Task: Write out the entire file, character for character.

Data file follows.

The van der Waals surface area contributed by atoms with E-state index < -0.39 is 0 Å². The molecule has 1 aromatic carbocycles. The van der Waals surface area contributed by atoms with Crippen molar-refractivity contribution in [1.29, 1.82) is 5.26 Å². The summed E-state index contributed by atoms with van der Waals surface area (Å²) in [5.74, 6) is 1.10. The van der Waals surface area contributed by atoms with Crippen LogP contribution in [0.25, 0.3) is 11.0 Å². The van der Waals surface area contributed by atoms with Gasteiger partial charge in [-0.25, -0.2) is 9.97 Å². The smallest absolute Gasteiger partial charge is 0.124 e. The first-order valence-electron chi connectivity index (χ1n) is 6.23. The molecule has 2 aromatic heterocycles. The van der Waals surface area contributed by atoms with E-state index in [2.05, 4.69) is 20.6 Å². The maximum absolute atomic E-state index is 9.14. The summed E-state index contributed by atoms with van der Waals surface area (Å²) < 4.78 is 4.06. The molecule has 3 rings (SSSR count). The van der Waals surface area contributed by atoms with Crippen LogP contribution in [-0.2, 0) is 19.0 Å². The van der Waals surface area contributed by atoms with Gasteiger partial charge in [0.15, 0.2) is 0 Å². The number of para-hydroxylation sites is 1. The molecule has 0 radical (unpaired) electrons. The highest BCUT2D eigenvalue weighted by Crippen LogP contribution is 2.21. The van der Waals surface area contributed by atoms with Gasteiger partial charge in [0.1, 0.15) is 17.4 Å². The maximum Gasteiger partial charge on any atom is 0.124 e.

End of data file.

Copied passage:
The van der Waals surface area contributed by atoms with E-state index < -0.39 is 0 Å². The molecule has 1 aromatic carbocycles. The van der Waals surface area contributed by atoms with Crippen molar-refractivity contribution in [1.29, 1.82) is 5.26 Å². The summed E-state index contributed by atoms with van der Waals surface area (Å²) in [5.74, 6) is 1.10. The van der Waals surface area contributed by atoms with Crippen LogP contribution in [0.25, 0.3) is 11.0 Å². The van der Waals surface area contributed by atoms with Gasteiger partial charge in [-0.25, -0.2) is 9.97 Å². The smallest absolute Gasteiger partial charge is 0.124 e. The first-order valence-electron chi connectivity index (χ1n) is 6.23. The molecule has 2 aromatic heterocycles. The van der Waals surface area contributed by atoms with E-state index in [2.05, 4.69) is 20.6 Å². The maximum absolute atomic E-state index is 9.14. The summed E-state index contributed by atoms with van der Waals surface area (Å²) < 4.78 is 4.06. The molecule has 3 rings (SSSR count). The van der Waals surface area contributed by atoms with Crippen LogP contribution in [-0.2, 0) is 19.0 Å². The van der Waals surface area contributed by atoms with Gasteiger partial charge in [0.15, 0.2) is 0 Å². The number of para-hydroxylation sites is 1. The molecule has 0 radical (unpaired) electrons. The highest BCUT2D eigenvalue weighted by Crippen LogP contribution is 2.21. The van der Waals surface area contributed by atoms with Gasteiger partial charge in [0.1, 0.15) is 17.4 Å². The maximum Gasteiger partial charge on any atom is 0.124 e.